Two-Part Epoxy Problem

I’ve got two part epoxy. It’s Resin and Hardener. Normally, it goes in a 3:1 ratio and life is good. I’m out of Hardener. I bought some made for fiberglas epoxy, instead of made for carbon fiber epoxy.

Dribbled in a bunch of drops, as though I was adding to the fiberglas epoxy resin. Mixed it, applied it. That was 4 hours ago on a hot breezy pretty dry day. It’s as though I just applied it to the cloth. Feels 90% as oogey and wet as it did.

Here’s the question: Assuming I have limitless patience, will this stuff set up properly in a few days, or lacking hardener will it remain oogey forever?

Can I GET more hardener and brush it onto the resin and hope it will “set up” that way, or is that a really bad idea?

Should I slough off the carbon fiber cloth and just call it a minor loss, order more hardener and wait till I can mix properly?

Bottom line issue: Does Epoxy Resin dry and harden eventually without Hardener?


Well, someone cleverly spilled a gallon of resin in a cupboard at work and it was still on the floor, an inch and a half deep, four years later and as treacly as ever. Awfull job to get rid of it.

There are different resin formulations for what is generically called “epoxy” and the type of fiber used with it is really irrelevant; it is resin itself that matters. So it seems pretty obvious that the hardener you have is not the right one for the resin that you have. I suspect it will never harden. Brushing on the appropriate hardener will harden the surface but it won’t penetrate down and harden it all so I think your best bet is to call it a total loss and start over.

If you’re referring to the hardener for automotive and marine fiberglass repair kits, that product is methyl ethyl ketone peroxide, and I wouldn’t mix it with something like Abatron or JBWeld. Each mix is somewhat proprietary, and if you intermingle, you get some kind of questionable goo.

**Questionable Goo[/]. Hmmm. Not only an excellent band name, but an accurate description of what I left outside tonight.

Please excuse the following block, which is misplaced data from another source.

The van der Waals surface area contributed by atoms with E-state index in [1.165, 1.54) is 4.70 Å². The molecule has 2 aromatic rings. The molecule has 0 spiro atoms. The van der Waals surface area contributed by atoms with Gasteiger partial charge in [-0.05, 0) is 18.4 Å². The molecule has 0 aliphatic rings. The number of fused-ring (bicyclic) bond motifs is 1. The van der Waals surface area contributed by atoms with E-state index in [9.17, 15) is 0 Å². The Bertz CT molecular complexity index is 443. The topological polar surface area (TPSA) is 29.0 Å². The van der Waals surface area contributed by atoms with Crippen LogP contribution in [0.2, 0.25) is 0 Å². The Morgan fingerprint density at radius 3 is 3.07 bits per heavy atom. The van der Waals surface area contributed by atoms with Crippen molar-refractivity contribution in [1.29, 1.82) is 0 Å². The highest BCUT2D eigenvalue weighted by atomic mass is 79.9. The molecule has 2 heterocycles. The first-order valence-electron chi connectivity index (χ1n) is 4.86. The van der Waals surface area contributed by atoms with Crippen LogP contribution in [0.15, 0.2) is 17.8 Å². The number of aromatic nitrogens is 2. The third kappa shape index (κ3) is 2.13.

Luckily, it’s the overcoating placed onto a very well made and rigid device. I can slough off the resin and carbon fiber sheet ( hate to waste the c.f. sheet… ) and wipe it down, buy more hardener for the resin and in a few days, do it right.

Dang. :slight_smile:

there are two main types of fibre(glass) resins

  • epoxies which are normally mixed 1:3 or 1;1 with a hardener (usually an amine (fishy smell) or sulfide (can smell sulfourous)). The epoxy itself usually doesn’t have a strong smell
    styrene based - the harder is a peroxide which is added in small quantities, typically 1%. The styrene is quite volatile and smells quite “chemically”,

Neither will set by themselves. If you want to add more hardener to the epoxy (apart from mixing problems that have been mentioned above) it could work, but I would be worried about what the previous hardener had done, and almost certainly the material will be alot weaker than normal. Any styrene based material will be useless by now as the styrene would have evaporated.

-grin- that might explain one thing. I did try mixing the resin made for fiberglas with the hardener that came with it. I guess it was styrene based- it reeked something awful.

I mixed it in a styrofoam bowl. The hardener hardened in about 4 minutes instead of 30, and the bowl dissolved. It was rather interesting…

I just went out to take a look. Indeed, it is as though I just applied the liquid 5 minutes ago. So I pulled it off and cleaned off the piece as best as I could with paper towels. Dang.